'Many powerful people don't want peace,' Pope tells children
“Many powerful people don't want peace because they live off war," the Pontiff said as he met with pupils from Rome’s primary schools in the Nervi Audience Hall.
Talking to children during the audience organized by the Peace Factory Foundation, he explained that every war has the arms industry behind it.
"This is serious. Some powerful people make their living with the production of arms and sell them to one country for them to use against another country,” the Pope was cited by AGI news agency as saying.
The head of the Catholic Church labeled the arms trade “the industry of death, the greed that harms us all, the desire to have more money."
“The economic system orbits around money and not men, women,” he told 7,000 kids present at the audience.
Despite the fact that wars “lose lives, health, education,” they are being waged to defend money and make even more profit, the Pope said.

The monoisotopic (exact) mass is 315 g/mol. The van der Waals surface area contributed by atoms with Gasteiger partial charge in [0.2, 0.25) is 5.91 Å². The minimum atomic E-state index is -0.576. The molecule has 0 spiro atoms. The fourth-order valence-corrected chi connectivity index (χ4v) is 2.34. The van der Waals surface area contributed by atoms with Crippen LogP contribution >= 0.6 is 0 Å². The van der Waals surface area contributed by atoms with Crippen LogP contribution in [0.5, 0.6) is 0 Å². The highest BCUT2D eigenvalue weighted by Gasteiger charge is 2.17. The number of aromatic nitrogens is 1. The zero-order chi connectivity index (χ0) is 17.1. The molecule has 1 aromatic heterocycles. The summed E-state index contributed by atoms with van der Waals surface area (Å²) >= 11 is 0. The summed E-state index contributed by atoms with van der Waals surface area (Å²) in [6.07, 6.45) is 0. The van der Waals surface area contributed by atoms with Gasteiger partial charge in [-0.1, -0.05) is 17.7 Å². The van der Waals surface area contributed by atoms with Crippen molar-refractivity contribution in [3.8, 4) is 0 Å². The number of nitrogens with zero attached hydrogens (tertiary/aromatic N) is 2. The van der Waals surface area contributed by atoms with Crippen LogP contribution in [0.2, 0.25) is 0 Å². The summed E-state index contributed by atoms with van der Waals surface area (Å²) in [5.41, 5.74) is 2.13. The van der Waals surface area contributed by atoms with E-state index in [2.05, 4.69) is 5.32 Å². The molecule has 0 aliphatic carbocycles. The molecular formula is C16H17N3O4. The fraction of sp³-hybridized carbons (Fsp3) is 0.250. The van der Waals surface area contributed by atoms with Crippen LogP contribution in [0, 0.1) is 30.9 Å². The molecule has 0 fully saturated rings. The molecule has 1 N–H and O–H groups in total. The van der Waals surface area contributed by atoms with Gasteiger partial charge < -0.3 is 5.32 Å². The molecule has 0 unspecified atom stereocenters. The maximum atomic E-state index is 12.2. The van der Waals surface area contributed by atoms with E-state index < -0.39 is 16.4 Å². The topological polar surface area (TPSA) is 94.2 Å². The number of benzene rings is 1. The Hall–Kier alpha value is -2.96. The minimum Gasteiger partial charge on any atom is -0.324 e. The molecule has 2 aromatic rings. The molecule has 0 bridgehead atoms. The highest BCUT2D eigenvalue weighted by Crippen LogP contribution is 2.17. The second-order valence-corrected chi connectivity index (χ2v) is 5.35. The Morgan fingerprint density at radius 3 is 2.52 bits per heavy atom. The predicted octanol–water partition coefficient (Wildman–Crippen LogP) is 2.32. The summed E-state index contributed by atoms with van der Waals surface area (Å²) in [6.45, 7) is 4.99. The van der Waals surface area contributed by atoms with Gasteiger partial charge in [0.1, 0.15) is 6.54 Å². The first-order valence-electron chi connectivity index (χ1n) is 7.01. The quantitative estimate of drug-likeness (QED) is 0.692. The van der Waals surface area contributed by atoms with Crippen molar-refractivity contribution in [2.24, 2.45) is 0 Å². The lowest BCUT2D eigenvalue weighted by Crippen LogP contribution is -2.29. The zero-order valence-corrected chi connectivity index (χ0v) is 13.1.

“The devil enters through greed and this is why they don't want peace," 78-year-old Francis said.
"There can be no peace without justice," the Pope said and asked the children to repeat those words out loud three times.
“Peace must be built day by day and even if, one day in the future, we can say that there will finally be no more wars, then too peace will be built day by day because peace is not an industrial product, it is artisanal: it is built day by day through our mutual love, our closeness,” he said.
In his April Easter Address, the Pontiff urged to end “absurd” violence, bloodshed and persecution in hotspots around the world.
“We ask for peace, above all, for Syria and Iraq, that the roar of arms may cease and that peaceful relations may be restored among the various groups which make up those beloved countries,” he told tens of thousands of pilgrims at St. Peter's Square in Vatican.
Francis also asked the Lord to “bring light to beloved Ukraine” and called for resuming the “peace process” between Israelis and Palestinians “to end years of suffering and division.”